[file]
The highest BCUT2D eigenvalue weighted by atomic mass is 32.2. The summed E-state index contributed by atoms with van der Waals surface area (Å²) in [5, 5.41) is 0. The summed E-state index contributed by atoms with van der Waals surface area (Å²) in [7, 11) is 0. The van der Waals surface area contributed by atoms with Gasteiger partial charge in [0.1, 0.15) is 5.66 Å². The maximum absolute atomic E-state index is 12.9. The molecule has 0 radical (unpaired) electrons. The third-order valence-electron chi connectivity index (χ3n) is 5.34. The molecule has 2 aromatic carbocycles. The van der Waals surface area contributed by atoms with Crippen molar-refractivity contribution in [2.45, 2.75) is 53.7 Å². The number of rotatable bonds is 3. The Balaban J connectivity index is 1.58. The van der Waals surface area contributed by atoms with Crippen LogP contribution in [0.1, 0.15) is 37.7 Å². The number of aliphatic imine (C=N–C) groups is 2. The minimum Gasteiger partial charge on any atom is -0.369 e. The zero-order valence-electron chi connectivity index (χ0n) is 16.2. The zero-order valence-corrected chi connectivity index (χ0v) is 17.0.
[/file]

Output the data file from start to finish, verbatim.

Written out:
The highest BCUT2D eigenvalue weighted by atomic mass is 32.2. The summed E-state index contributed by atoms with van der Waals surface area (Å²) in [5, 5.41) is 0. The summed E-state index contributed by atoms with van der Waals surface area (Å²) in [7, 11) is 0. The van der Waals surface area contributed by atoms with Gasteiger partial charge in [0.1, 0.15) is 5.66 Å². The maximum absolute atomic E-state index is 12.9. The molecule has 0 radical (unpaired) electrons. The third-order valence-electron chi connectivity index (χ3n) is 5.34. The molecule has 2 aromatic carbocycles. The van der Waals surface area contributed by atoms with Crippen molar-refractivity contribution in [2.45, 2.75) is 53.7 Å². The number of rotatable bonds is 3. The Balaban J connectivity index is 1.58. The van der Waals surface area contributed by atoms with Crippen LogP contribution in [0.1, 0.15) is 37.7 Å². The number of aliphatic imine (C=N–C) groups is 2. The minimum Gasteiger partial charge on any atom is -0.369 e. The zero-order valence-electron chi connectivity index (χ0n) is 16.2. The zero-order valence-corrected chi connectivity index (χ0v) is 17.0.